Physician and Surgeon: A Professional Medical Journal, Volum 33

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J. W. Keating., 1911
 

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Pāgina 201 - And if I should live to be The last leaf upon the tree In the spring, Let them smile, as I do now, At the old forsaken bough Where I cling.
Pāgina 202 - Now in building of chaises, I tell you what, There is always somewhere a weakest spot, — In hub, tire, felloe, in spring or thill, In panel, or crossbar, or floor, or sill, In screw, bolt, thoroughbrace, — lurking still, Find it somewhere you must and will, — Above or below, or within or without, — And that's the reason, beyond a doubt, A chaise breaks down, but doesn't wear out. But the Deacon swore (as Deacons do, With an "I dew vum...
Pāgina 202 - Is only jest t' make that place uz strong uz the rest." So the Deacon inquired of the village folk Where he could find the strongest oak, That couldn't be split nor bent nor broke— That was for spokes and floor and sills; He sent for lancewood to make the thills; The crossbars were ash, from the straightest trees, The panels of white-wood, that cuts like cheese, But lasts like iron for things like these; The hubs of logs from the "Settler's ellum...
Pāgina 195 - There at the foot of yonder nodding beech That wreathes its old fantastic roots so high, His listless length at noontide would he stretch, And pore upon the brook that babbles by.
Pāgina 185 - But times are alter' d ; Trade's unfeeling train Usurp the land, and dispossess the swain : Along the lawn where scatter'd hamlets rose, Unwieldy wealth and cumbrous pomp repose : And every want to luxury allied, And every pang that folly pays to pride. Those gentle hours that plenty bade to bloom, Those calm desires that ask'd but little room, Those healthful sports that graced the peaceful scene, Lived in each look, and brighten' d all the green, These, far departing, seek a kinder shore, And rural...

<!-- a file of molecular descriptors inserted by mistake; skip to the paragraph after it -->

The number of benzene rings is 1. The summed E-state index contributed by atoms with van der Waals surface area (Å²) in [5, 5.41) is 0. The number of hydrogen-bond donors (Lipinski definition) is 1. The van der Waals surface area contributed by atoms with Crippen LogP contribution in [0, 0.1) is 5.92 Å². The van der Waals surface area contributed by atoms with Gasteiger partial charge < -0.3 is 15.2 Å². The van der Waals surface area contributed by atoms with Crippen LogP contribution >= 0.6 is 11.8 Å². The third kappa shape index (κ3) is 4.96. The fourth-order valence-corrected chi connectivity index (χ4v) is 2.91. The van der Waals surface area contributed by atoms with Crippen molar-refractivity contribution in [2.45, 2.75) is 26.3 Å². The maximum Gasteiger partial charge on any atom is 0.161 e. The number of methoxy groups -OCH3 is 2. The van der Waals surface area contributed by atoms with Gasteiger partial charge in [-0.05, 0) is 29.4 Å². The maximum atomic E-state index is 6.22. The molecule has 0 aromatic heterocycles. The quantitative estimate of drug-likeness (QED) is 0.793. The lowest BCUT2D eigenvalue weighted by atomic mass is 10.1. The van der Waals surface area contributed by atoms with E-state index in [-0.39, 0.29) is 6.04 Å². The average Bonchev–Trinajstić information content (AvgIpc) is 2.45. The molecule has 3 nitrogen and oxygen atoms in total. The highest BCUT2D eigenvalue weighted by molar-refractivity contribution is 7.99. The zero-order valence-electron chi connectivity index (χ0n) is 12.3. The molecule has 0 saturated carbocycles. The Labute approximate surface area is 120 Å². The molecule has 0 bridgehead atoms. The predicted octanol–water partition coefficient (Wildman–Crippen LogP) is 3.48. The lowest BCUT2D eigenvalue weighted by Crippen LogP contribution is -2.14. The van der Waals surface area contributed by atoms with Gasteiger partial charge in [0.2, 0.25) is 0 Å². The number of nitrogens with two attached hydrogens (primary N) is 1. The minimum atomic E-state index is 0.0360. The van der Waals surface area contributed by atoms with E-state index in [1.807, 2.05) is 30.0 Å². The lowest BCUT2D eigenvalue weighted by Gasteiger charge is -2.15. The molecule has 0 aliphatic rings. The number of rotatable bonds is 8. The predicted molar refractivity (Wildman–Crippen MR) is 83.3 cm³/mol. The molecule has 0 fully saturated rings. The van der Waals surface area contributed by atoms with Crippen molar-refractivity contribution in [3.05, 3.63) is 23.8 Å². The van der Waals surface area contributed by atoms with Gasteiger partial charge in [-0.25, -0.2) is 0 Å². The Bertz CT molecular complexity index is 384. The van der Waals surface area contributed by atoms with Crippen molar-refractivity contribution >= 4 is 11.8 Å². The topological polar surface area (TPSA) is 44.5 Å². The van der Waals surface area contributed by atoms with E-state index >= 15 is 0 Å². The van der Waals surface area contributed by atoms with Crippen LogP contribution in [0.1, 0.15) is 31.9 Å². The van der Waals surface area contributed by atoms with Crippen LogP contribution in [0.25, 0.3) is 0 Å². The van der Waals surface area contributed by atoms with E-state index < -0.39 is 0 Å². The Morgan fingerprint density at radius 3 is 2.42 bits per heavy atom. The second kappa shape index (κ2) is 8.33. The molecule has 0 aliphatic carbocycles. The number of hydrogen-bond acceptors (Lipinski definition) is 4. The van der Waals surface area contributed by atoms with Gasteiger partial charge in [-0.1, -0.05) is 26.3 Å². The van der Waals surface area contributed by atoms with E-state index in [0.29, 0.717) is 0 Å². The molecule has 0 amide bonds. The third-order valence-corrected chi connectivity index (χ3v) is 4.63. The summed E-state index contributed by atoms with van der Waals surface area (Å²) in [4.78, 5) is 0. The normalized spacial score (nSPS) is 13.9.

Pāgina 194 - Then felt I like some watcher of the skies When a new planet swims into his ken; Or like stout Cortez when with eagle eyes He stared at the Pacific — and all his men Looked at each other with a wild surmise — Silent, upon a peak in Darien.
Pāgina 62 - T is as if a rough oak that for ages had stood, With his gnarled bony branches like ribs of the wood, Should bloom, after cycles of struggle and scathe, With a single anemone trembly and rathe ; His strength is so tender, his...
Pāgina 194 - THE OVIDIAN ELEGIAC METRE DESCRIBED AND EXEMPLIFIED. IN the hexameter rises the fountain's silvery column ; In the pentameter aye falling in melody back.
Pāgina 183 - Tic-tac! tic-tac! go the wheels of thought; our will cannot stop them ; they cannot stop themselves ; sleep cannot still them ; madness only makes them go faster ; death alone can break into the case, and, seizing the ever-swinging pendulum, which we call the heart, silence at last the clicking of the terrible escapement we have carried so long beneath our wrinkled foreheads.
Pāgina 201 - But now his nose is thin, And it rests upon his chin, Like a staff, And a crook is in his back, And a melancholy crack In his laugh. I know it is a sin For me to sit and grin At him here; But the old three-cornered hat, And the breeches, and all that Are so queer!

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